The precise structural organization and proper functioning of the adult nervous system depend on the ability of neurones to make highly ordered synaptic connexions. To define molecules involved in the development of these connexions and to study their functional roles, we use primary cultures of dissociated rat sympathetic neurones grown in the virtual absence of non-neuronal cells. These neurones can develop adrenergic or cholinergic properties, depending on the environment in which they are grown.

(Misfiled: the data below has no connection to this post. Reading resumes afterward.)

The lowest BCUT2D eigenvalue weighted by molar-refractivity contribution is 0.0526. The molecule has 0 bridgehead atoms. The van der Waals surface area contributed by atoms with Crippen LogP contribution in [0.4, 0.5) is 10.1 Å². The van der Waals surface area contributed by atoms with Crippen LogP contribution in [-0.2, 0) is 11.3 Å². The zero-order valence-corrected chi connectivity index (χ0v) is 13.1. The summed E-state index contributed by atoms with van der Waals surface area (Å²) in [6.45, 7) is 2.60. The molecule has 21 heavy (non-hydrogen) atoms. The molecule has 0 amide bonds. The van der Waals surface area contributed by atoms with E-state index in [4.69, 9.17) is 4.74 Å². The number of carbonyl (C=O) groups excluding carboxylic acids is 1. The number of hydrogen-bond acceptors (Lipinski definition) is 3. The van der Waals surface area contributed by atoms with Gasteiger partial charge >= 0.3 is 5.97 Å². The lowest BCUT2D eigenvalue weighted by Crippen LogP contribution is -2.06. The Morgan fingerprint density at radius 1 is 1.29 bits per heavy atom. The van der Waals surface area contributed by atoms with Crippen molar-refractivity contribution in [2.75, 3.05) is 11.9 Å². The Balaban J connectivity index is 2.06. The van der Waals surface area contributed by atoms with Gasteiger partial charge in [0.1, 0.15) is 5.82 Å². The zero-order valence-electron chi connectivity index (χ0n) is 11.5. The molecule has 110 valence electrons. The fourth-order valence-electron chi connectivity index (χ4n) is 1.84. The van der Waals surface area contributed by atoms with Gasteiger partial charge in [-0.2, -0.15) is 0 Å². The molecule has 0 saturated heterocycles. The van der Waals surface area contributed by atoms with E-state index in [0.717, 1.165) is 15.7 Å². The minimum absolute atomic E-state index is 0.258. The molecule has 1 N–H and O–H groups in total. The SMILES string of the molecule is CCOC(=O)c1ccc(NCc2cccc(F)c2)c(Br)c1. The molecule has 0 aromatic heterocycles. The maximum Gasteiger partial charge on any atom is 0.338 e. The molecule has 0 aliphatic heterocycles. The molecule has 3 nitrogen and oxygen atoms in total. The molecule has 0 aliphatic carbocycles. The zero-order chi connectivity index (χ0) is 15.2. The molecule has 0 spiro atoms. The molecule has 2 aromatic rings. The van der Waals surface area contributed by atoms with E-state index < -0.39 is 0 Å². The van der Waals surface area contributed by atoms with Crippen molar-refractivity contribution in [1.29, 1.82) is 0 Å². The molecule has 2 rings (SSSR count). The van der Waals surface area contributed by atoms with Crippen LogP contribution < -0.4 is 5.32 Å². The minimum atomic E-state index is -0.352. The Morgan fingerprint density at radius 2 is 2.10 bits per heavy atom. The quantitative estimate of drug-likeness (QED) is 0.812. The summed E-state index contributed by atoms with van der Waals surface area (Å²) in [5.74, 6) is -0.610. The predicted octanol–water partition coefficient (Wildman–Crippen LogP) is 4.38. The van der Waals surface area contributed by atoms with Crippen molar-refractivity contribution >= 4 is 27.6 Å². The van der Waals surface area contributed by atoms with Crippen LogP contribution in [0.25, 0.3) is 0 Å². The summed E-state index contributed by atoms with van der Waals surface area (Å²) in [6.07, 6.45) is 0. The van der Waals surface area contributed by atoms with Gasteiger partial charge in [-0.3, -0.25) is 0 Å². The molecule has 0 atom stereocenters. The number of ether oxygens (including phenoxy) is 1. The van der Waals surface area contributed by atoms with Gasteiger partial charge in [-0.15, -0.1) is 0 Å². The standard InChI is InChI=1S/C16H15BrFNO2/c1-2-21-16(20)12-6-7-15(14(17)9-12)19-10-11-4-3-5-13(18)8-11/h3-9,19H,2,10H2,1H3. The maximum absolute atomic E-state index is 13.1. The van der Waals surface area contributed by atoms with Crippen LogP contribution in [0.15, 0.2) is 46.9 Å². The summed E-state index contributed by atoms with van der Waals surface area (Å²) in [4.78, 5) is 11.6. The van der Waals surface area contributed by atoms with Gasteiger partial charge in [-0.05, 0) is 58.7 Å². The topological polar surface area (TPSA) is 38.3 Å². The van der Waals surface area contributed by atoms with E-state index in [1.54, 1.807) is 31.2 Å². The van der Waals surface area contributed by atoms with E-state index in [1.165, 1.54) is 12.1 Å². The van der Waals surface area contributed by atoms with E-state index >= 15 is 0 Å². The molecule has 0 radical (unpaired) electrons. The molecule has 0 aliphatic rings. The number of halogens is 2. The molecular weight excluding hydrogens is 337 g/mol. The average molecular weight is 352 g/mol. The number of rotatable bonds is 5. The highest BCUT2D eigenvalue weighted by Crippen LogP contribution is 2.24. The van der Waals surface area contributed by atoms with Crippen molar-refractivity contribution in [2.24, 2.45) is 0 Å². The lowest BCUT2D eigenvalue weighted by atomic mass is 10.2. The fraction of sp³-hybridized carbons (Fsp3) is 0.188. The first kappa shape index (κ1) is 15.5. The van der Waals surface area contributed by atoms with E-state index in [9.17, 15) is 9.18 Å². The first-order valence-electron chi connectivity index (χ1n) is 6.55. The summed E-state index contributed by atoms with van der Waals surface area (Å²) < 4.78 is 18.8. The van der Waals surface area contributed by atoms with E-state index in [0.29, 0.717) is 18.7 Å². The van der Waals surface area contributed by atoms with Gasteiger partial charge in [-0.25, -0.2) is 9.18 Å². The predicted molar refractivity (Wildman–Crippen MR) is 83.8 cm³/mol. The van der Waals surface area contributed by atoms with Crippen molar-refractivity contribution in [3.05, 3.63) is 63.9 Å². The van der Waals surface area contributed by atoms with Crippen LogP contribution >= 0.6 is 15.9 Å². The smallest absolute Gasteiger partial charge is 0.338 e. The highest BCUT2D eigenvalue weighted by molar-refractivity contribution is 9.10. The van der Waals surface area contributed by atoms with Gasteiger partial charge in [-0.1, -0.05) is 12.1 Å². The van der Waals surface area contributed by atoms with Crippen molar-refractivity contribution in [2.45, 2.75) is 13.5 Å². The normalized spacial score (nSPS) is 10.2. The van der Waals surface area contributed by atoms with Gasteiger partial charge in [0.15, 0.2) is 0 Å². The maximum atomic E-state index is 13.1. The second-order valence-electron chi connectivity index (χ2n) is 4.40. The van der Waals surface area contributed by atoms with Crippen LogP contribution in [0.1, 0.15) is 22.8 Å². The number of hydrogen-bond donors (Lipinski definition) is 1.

This ability to manipulate neuronal phenotype is being used in an attempt to identify cell surface macromolecules that are important in the development or function of adrenergic and cholinergic properties. We have produced monoclonal antibodies against the surface membranes of these neurones and are in the process of characterizing them. Results are presented on the binding specificity of one of these antibodies and on the effect of two other antibodies on neurotransmitter synthesis, uptake, and release.